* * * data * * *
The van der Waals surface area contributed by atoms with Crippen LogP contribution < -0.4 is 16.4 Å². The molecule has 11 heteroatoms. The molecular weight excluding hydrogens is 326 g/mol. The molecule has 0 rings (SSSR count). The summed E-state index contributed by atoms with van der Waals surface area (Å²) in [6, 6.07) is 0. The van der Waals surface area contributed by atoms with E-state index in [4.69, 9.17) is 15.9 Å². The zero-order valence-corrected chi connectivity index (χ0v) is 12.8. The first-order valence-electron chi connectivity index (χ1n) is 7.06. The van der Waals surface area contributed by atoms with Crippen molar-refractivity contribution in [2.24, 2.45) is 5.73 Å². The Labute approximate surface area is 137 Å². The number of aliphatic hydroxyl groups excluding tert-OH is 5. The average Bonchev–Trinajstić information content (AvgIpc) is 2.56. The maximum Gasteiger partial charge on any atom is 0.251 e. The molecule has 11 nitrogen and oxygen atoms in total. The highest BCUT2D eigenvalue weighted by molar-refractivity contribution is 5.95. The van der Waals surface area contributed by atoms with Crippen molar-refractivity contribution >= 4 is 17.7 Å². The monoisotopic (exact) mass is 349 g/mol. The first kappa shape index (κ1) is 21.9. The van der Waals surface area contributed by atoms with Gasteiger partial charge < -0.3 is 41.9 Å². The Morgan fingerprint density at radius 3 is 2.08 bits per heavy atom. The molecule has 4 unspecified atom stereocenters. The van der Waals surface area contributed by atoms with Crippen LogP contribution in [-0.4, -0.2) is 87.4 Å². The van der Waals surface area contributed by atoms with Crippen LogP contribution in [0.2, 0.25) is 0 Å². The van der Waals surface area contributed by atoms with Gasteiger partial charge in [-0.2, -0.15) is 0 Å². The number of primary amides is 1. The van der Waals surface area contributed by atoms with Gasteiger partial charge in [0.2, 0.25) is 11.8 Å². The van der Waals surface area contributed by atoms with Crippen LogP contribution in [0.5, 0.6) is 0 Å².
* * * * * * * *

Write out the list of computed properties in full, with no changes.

The van der Waals surface area contributed by atoms with Crippen LogP contribution < -0.4 is 16.4 Å². The molecule has 11 heteroatoms. The molecular weight excluding hydrogens is 326 g/mol. The molecule has 0 rings (SSSR count). The summed E-state index contributed by atoms with van der Waals surface area (Å²) in [6, 6.07) is 0. The van der Waals surface area contributed by atoms with E-state index in [4.69, 9.17) is 15.9 Å². The zero-order valence-corrected chi connectivity index (χ0v) is 12.8. The first-order valence-electron chi connectivity index (χ1n) is 7.06. The van der Waals surface area contributed by atoms with Crippen molar-refractivity contribution in [2.24, 2.45) is 5.73 Å². The Labute approximate surface area is 137 Å². The number of aliphatic hydroxyl groups excluding tert-OH is 5. The average Bonchev–Trinajstić information content (AvgIpc) is 2.56. The maximum Gasteiger partial charge on any atom is 0.251 e. The molecule has 11 nitrogen and oxygen atoms in total. The highest BCUT2D eigenvalue weighted by molar-refractivity contribution is 5.95. The van der Waals surface area contributed by atoms with Crippen molar-refractivity contribution >= 4 is 17.7 Å². The monoisotopic (exact) mass is 349 g/mol. The first kappa shape index (κ1) is 21.9. The van der Waals surface area contributed by atoms with Gasteiger partial charge < -0.3 is 41.9 Å². The Morgan fingerprint density at radius 3 is 2.08 bits per heavy atom. The molecule has 4 unspecified atom stereocenters. The van der Waals surface area contributed by atoms with Crippen LogP contribution in [-0.4, -0.2) is 87.4 Å². The van der Waals surface area contributed by atoms with Crippen LogP contribution in [0.2, 0.25) is 0 Å². The van der Waals surface area contributed by atoms with Gasteiger partial charge in [-0.2, -0.15) is 0 Å². The number of primary amides is 1. The van der Waals surface area contributed by atoms with Gasteiger partial charge in [0.2, 0.25) is 11.8 Å². The van der Waals surface area contributed by atoms with Crippen LogP contribution in [0.5, 0.6) is 0 Å².